Crowd sourcing has been the latest phenomenon to sweep new media by storm. In essence, crowd sourcing is the practice of appealing to the public for monetary donations to support a particular project. This allows the cash-strapped entrepreneur or financially challenged visionary to see his idea come to fruition, with the help of the public.
Crowd sourcing has gained traction in recent years, along with social media’s burgeoning influence. Popular websites such as Kickstarter, Indiegogo and GoFundMe are hits with the aspiring visionary, who simply launches a campaign into the embrace of a large Internet audience. But it is not simply a matter of “dreams coming true”- under the surface of fulfilled visions and realised potential, much more insidious activity is at play. As an economic model driven through the anonymous face of the Internet, problems do cloud the murky waters of crowd sourcing.
It is easy to see the allure of crowd sourcing websites, both on the part of producer and consumer. Through the Internet, aspiring innovators are able to fund their idealistic pursuits. With economic woes abated, producers can focus on delivering quality content and delivering their dreams to fruition. One such project is the Kickstarter-funded film ‘Inocente’, the first of its kind to win an Oscar in 2013. The film, about a 15-year old aspiring artist, garnered an astounding $52000 from 294 backers. The website thus offers a platform for aspiring individuals in creative arts fields such as film and music to launch their projects with a wider public reach.
In this age of struggling artists and a declining arts scene, crowd sourcing appears to be a viable means to revive artistic pursuits. The imagination is allowed to explore infinite possibilities, unrestrained by the practical woes of financing. There is a sense of mutual benefit as well; as artists share their project and gain validation on a public platform, they engage a wider audience to appreciate the merits of innovation and creative thinking.
Such projects offer a means of community engagement as well. From funding debate camps in Rwanda to the scientific research of Britain’s declining guillemot population, these sites offer the community an array of options to get involved from the comfort of their homes. However, this can breed a form of ‘slacktivism’, a portmanteau denoting actions that have little practical impact on community projects, but that offer the agent a sense of accomplishment or involvement. Rather than actively engage in the community, the Internet generation is likely to be lulled into this cradle of “clicking comfort”, perceivably contributing with just the click of a button. That ‘click’ thus becomes a symbol of affirmation, allegiance and solidarity, but masked by anonymity and separated by a computer screen. Such is the danger of public rallying that is only economic in scope; it offers little opportunity to actively be involved in public projects.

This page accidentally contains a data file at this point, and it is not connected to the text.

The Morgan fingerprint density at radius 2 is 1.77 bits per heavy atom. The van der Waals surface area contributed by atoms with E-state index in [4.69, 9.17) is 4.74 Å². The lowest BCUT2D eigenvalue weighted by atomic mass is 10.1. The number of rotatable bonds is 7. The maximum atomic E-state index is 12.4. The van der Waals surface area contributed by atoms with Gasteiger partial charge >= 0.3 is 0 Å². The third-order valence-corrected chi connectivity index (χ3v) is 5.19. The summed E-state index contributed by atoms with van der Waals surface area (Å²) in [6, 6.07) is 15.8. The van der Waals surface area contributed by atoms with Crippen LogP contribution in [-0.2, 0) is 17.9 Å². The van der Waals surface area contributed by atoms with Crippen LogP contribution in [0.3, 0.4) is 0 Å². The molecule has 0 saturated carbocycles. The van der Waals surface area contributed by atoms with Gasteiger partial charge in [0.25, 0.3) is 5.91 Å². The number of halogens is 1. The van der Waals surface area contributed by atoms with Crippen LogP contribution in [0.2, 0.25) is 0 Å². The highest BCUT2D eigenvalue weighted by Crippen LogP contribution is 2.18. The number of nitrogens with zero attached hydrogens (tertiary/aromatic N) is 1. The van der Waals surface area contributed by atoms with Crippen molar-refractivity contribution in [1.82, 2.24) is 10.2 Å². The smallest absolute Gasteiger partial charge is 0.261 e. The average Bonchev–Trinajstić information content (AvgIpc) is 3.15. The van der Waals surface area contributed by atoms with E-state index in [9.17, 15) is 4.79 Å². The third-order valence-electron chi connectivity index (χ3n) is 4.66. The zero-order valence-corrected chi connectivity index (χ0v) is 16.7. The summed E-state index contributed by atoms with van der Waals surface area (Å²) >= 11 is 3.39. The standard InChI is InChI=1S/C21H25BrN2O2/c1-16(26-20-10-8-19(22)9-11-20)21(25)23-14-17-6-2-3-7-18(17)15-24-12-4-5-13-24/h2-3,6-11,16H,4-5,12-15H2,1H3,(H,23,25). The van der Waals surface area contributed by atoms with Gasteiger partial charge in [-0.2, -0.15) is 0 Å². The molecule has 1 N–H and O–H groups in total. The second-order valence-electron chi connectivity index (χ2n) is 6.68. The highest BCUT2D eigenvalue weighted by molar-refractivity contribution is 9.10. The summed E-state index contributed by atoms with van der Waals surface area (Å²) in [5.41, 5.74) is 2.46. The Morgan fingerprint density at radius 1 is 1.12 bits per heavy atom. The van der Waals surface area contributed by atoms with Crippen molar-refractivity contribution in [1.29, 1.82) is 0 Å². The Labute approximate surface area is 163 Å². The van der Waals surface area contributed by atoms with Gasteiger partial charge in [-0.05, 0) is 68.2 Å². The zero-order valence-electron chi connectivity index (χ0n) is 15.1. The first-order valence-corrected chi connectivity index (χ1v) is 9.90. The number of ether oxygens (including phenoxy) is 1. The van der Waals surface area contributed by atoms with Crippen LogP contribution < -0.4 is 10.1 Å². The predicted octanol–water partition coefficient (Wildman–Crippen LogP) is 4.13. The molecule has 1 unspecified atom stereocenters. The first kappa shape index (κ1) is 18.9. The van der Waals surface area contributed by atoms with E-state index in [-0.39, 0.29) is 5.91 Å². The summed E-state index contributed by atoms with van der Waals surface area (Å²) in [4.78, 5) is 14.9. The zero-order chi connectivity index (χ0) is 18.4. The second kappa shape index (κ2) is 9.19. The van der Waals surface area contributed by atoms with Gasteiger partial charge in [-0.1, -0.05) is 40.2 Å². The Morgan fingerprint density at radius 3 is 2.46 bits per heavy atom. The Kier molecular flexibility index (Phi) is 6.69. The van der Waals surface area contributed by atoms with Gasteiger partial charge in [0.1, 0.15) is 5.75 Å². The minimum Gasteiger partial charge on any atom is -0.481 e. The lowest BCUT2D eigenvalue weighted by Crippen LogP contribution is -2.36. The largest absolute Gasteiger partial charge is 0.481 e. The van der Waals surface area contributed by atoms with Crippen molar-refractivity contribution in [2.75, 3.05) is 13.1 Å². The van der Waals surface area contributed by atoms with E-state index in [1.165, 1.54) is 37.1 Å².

With the anonymity and accessibility offered by these websites, where do we draw the line between what is an acceptable sales pitch and what is merely glorified begging? The answer seems to lie in the spectrum of crowd sourcing websites that exist. With Kickstarter and Indiegogo imposing more rigid conditions for projects, there is an element of quality control. Conversely, GoFundMe, with its laissez-faire approach, appears to attract a bevy of questionable funding requests.
On one hand, we have a mother raising over $2000 for her daughter to pay for her trip to China- after her passport and tickets were stolen- where we are moved by compassion for the girl’s inexorable plight, and pledge a donation to aid her. But we then have a Cambridge student who received £2,000 on his page to take a helicopter to his sister’s wedding: the student had no other means to make the wedding, having had an exam finish just 45 minutes prior to it.
While we may sympathize with the sacrifices we make as students, are we morally obliged to make a donation? It seems to facilitate a bandwagon mentality, with the public being pressured to donate. We begin to feel that our participation as a ‘backer’ is a reflection of our moral character, exposed to public judgment. Furthermore, this clicking culture may just breed frivolity and a generation of careless spenders who rely on the Internet to fund their whims and fancies.
Perhaps this is an unassailable dilemma for an economic model that is shielded by anonymity, but simultaneously morally provokes our action. I believe that this revolutionary concept has its merit, but as consumers, we have the autonomy to exercise judgment when it comes to parting with our cash. There comes a point when we must take ownership for our expenditure, and I believe that canvassing money for personal entertainment oversteps the vague, indecipherable boundaries of Internet soliciting.
Illustration: Asher Klassen